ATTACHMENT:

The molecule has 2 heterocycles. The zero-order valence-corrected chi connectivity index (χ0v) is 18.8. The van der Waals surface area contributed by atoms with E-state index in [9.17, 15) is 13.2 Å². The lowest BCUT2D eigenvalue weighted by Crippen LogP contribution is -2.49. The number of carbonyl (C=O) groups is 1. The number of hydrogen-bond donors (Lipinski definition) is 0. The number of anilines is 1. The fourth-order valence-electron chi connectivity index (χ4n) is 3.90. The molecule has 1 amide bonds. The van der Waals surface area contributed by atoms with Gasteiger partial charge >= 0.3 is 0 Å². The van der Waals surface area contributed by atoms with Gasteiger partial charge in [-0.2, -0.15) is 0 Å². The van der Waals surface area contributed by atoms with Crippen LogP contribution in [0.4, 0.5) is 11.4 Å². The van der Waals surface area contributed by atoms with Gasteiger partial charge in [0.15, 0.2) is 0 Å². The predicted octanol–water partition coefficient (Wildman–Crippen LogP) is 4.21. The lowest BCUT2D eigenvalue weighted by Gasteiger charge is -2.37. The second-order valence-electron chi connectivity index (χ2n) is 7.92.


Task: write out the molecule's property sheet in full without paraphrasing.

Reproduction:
The molecule has 2 heterocycles. The zero-order valence-corrected chi connectivity index (χ0v) is 18.8. The van der Waals surface area contributed by atoms with E-state index in [9.17, 15) is 13.2 Å². The lowest BCUT2D eigenvalue weighted by Crippen LogP contribution is -2.49. The number of carbonyl (C=O) groups is 1. The number of hydrogen-bond donors (Lipinski definition) is 0. The number of anilines is 1. The fourth-order valence-electron chi connectivity index (χ4n) is 3.90. The molecule has 1 amide bonds. The van der Waals surface area contributed by atoms with Gasteiger partial charge >= 0.3 is 0 Å². The van der Waals surface area contributed by atoms with Gasteiger partial charge in [-0.2, -0.15) is 0 Å². The van der Waals surface area contributed by atoms with Crippen LogP contribution in [0.4, 0.5) is 11.4 Å². The van der Waals surface area contributed by atoms with Gasteiger partial charge in [0.15, 0.2) is 0 Å². The predicted octanol–water partition coefficient (Wildman–Crippen LogP) is 4.21. The lowest BCUT2D eigenvalue weighted by Gasteiger charge is -2.37. The second-order valence-electron chi connectivity index (χ2n) is 7.92.